Page 2: The advice

Financial rehab for the Castros

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By George Mannes, Money Magazine senior writer

To assist the Castros in preparing for what lies ahead, Money Magazine arranged a meeting with Gary T. Ward, a certified financial planner in Brentwood, Tenn. and a veteran of the Special Forces. His suggestions:

Develop a plan B

The couple have put thinking about the future on hold until Ivan learns whether he can stay in the Army. But that wait-and-see approach could prove costly if he ends up being discharged, since it's likely to take him some time to find another job.

Start exploring other work options now, Ward advises - just in case. For instance, Ivan can get career advice through the Army's wounded warrior program and should start networking with other injured vets about career opportunities. And now that Ivan is much better, Ward also urges Evelyn to return to work as soon as possible to bring additional income into the household.

Deploy the settlement money

Many soldiers who receive a wounded warrior payout end up blowing the money. To their credit, the Castros haven't made that mistake; they put their $100,000 into a money-market account, recently paying around 3%, and haven't touched it.

But Ward urges the couple to make that money work harder. Given the financial uncertainty they face, he suggests they designate $50,000, or enough to cover six months of living expenses, as their emergency fund, putting the cash in a moneymarket fund and CDs maturing over two years; that should nab close to an extra percentage point in interest.

Ward advises splitting what's left between stock funds for growth and bond funds for income - a conservative mix that makes sense in case the Castros need to tap this money over the next decade to help pay for college for Ivan's son or meet other expenses.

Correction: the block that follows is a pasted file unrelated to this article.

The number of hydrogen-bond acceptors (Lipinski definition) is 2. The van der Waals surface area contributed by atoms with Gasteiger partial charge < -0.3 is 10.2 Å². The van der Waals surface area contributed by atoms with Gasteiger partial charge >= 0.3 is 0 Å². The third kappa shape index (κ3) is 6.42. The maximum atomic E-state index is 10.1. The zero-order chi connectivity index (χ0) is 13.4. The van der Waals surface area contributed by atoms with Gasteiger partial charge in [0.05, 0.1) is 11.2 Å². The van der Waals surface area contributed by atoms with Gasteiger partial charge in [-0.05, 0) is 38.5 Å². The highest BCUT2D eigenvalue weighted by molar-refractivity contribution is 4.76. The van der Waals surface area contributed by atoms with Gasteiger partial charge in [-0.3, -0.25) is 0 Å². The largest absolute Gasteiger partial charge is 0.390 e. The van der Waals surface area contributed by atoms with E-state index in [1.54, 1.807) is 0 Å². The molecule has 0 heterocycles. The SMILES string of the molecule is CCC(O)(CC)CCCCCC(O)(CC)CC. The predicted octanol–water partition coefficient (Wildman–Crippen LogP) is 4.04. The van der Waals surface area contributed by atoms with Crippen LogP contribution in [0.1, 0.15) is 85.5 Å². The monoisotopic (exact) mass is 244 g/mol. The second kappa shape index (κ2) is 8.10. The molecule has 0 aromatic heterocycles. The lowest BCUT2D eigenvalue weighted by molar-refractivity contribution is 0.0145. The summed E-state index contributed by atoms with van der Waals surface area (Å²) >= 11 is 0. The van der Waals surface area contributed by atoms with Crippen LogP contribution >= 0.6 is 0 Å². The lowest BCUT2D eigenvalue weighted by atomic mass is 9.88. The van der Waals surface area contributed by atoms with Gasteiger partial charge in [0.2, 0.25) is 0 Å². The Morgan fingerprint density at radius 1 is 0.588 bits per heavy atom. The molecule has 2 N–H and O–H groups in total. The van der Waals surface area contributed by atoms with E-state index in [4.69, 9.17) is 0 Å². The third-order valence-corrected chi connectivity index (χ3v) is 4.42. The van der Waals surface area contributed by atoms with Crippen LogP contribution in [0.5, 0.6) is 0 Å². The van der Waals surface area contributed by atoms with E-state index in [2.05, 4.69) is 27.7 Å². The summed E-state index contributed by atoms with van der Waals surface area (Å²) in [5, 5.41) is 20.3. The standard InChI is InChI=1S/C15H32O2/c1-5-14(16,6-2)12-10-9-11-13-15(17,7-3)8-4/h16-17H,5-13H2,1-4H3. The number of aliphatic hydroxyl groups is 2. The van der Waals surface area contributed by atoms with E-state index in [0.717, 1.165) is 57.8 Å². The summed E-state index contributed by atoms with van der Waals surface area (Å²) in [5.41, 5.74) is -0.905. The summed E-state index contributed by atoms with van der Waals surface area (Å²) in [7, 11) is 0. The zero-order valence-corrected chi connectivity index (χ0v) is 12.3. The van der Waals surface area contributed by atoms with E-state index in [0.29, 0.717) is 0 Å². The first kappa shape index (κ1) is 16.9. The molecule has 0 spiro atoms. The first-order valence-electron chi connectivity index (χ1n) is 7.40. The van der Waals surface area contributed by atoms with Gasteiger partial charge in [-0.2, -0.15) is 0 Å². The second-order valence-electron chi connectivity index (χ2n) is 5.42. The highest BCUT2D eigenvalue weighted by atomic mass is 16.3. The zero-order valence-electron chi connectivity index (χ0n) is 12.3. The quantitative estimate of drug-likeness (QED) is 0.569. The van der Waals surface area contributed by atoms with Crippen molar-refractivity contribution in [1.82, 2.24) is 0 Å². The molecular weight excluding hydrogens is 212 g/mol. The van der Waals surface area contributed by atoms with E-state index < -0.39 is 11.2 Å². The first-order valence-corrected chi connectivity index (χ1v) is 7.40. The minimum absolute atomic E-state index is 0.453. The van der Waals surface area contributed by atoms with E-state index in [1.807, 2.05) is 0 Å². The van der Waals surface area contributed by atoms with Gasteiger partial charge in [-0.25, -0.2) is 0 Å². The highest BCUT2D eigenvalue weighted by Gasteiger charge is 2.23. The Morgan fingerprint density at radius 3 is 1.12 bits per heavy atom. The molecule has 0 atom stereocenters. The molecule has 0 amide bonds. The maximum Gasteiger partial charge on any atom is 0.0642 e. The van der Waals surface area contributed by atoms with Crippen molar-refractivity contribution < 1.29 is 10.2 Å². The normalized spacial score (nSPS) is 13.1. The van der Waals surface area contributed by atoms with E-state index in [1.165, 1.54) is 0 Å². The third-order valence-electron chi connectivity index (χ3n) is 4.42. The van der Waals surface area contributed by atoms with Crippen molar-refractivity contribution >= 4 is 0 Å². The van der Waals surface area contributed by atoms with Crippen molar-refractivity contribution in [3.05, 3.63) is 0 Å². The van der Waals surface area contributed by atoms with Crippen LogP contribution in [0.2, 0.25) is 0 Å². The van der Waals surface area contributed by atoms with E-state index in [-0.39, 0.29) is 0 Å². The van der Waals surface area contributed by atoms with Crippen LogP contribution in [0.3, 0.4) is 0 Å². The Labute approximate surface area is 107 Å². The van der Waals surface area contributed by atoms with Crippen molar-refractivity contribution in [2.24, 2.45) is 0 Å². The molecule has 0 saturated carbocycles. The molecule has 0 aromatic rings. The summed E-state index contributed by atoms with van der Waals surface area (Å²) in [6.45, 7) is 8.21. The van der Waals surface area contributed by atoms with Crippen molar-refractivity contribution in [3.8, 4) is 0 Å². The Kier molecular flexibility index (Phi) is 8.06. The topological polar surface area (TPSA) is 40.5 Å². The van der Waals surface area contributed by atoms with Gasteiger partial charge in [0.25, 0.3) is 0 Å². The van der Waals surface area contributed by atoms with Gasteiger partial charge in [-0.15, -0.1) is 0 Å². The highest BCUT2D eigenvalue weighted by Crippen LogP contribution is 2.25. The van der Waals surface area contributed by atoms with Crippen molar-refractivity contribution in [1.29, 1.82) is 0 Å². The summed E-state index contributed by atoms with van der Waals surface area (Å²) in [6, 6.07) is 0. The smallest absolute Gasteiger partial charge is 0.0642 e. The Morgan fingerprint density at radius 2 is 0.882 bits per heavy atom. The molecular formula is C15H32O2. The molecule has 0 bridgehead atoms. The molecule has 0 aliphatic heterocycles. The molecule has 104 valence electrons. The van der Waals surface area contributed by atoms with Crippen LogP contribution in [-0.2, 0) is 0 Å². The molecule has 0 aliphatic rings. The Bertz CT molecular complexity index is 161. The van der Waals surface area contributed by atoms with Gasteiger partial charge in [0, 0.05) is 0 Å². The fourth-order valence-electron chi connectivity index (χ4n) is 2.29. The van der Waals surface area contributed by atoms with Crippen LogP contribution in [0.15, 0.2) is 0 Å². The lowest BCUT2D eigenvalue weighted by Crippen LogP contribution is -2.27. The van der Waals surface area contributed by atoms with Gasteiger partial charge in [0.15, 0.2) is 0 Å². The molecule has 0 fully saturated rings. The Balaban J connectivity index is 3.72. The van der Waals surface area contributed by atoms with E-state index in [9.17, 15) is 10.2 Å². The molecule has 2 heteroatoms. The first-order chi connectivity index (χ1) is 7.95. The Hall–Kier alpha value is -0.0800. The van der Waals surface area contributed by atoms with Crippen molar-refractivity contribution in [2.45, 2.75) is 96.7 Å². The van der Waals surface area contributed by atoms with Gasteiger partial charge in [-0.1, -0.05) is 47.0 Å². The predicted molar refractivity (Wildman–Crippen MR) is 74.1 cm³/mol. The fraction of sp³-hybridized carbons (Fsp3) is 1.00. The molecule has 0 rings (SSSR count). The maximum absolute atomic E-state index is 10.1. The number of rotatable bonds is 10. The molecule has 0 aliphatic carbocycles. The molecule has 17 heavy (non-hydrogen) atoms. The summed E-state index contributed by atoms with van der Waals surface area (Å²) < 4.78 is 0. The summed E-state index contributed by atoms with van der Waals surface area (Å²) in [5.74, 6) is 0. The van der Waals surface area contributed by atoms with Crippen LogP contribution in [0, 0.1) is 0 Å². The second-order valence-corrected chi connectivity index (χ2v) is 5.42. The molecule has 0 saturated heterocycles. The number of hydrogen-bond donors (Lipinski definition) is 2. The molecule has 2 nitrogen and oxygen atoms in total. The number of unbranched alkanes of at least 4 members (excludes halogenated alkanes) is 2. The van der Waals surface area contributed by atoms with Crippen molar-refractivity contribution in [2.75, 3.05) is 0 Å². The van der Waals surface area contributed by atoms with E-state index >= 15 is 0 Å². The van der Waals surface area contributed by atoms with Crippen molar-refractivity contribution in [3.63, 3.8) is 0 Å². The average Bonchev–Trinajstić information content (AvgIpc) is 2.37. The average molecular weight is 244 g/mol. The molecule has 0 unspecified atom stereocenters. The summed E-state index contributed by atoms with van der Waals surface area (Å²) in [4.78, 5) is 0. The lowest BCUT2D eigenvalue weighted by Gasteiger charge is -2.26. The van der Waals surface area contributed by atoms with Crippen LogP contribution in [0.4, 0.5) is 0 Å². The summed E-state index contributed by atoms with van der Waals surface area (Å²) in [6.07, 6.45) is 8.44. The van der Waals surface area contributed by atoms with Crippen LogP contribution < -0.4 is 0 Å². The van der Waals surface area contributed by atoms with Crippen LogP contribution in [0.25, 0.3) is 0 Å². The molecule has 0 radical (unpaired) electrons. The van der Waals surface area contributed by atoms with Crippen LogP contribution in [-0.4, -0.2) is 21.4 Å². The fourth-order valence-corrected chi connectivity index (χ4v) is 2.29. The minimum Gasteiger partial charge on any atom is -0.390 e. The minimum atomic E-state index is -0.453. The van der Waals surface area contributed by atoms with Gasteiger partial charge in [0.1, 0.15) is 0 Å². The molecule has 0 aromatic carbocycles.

Stay on top of the rules

There is a lot of change going on in benefits and programs for wounded soldiers, partly in response to public outcry over their treatment. It's tough to keep abreast of it all; the Castros, for example, didn't know that a law passed in January will provide Ivan with $26,000 in special compensation, on top of his veterans' benefits, if he's discharged before he qualifies for a pension. That extra money will make the transition to civilian life much easier.

For help making informed choices, the couple can turn to military service and veterans groups such as the Military Officers Association of America and the Blinded Veterans Association.

Save more for retirement

Even if Ivan does get his pension, Ward says the amount won't be nearly enough for a comfortable retirement. To build a bigger nest egg, he thinks, Ivan should reallocate his conservatively invested military retirement account, bumping the percentage in stocks up to 85% from 60%.

When Evelyn starts working again, she should also set aside 10% of her salary in her employer's plan. Longer term they may add to their retirement kitty by selling their rental property. But Ward says to hold off for now because of the slumping housing market.

By mid-March, much is still uncertain for the couple, but they have some good news. Evelyn has gotten a job as a speech pathologist at an Army hospital paying $67,000 a year and has already signed up for her new employer's retirement plan. Meanwhile, Ivan has had yet another operation, this one to replace an implant for his right cheekbone.

"I'm tired of going to the hospital, tired of blind rehab," he admits. "I just want to put all this behind me." Toward that end, he's set another ambitious goal: On April 21, Castro will run the Boston Marathon.

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